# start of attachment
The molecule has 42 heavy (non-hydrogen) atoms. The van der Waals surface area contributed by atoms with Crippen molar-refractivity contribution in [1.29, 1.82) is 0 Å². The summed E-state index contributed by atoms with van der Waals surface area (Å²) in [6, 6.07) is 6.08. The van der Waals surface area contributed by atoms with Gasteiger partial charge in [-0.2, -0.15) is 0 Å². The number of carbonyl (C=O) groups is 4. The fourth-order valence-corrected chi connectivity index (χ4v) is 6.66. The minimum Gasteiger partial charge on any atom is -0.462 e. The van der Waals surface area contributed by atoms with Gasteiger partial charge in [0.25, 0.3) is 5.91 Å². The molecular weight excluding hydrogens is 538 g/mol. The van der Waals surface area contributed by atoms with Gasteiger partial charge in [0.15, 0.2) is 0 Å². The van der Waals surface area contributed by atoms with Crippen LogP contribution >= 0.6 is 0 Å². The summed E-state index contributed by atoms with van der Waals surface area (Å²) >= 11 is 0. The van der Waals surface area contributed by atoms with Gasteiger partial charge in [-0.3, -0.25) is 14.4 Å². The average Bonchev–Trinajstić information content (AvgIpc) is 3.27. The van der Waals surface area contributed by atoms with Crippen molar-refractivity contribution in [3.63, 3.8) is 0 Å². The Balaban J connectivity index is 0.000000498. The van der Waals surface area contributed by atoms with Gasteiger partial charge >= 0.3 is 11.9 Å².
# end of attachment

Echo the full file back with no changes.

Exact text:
The molecule has 42 heavy (non-hydrogen) atoms. The van der Waals surface area contributed by atoms with Crippen molar-refractivity contribution in [1.29, 1.82) is 0 Å². The summed E-state index contributed by atoms with van der Waals surface area (Å²) in [6, 6.07) is 6.08. The van der Waals surface area contributed by atoms with Gasteiger partial charge in [-0.2, -0.15) is 0 Å². The number of carbonyl (C=O) groups is 4. The fourth-order valence-corrected chi connectivity index (χ4v) is 6.66. The minimum Gasteiger partial charge on any atom is -0.462 e. The van der Waals surface area contributed by atoms with Gasteiger partial charge in [0.25, 0.3) is 5.91 Å². The molecular weight excluding hydrogens is 538 g/mol. The van der Waals surface area contributed by atoms with Gasteiger partial charge in [0.15, 0.2) is 0 Å². The van der Waals surface area contributed by atoms with Crippen LogP contribution >= 0.6 is 0 Å². The summed E-state index contributed by atoms with van der Waals surface area (Å²) >= 11 is 0. The van der Waals surface area contributed by atoms with Gasteiger partial charge in [-0.3, -0.25) is 14.4 Å². The average Bonchev–Trinajstić information content (AvgIpc) is 3.27. The van der Waals surface area contributed by atoms with Crippen molar-refractivity contribution in [3.63, 3.8) is 0 Å². The Balaban J connectivity index is 0.000000498. The van der Waals surface area contributed by atoms with Gasteiger partial charge >= 0.3 is 11.9 Å².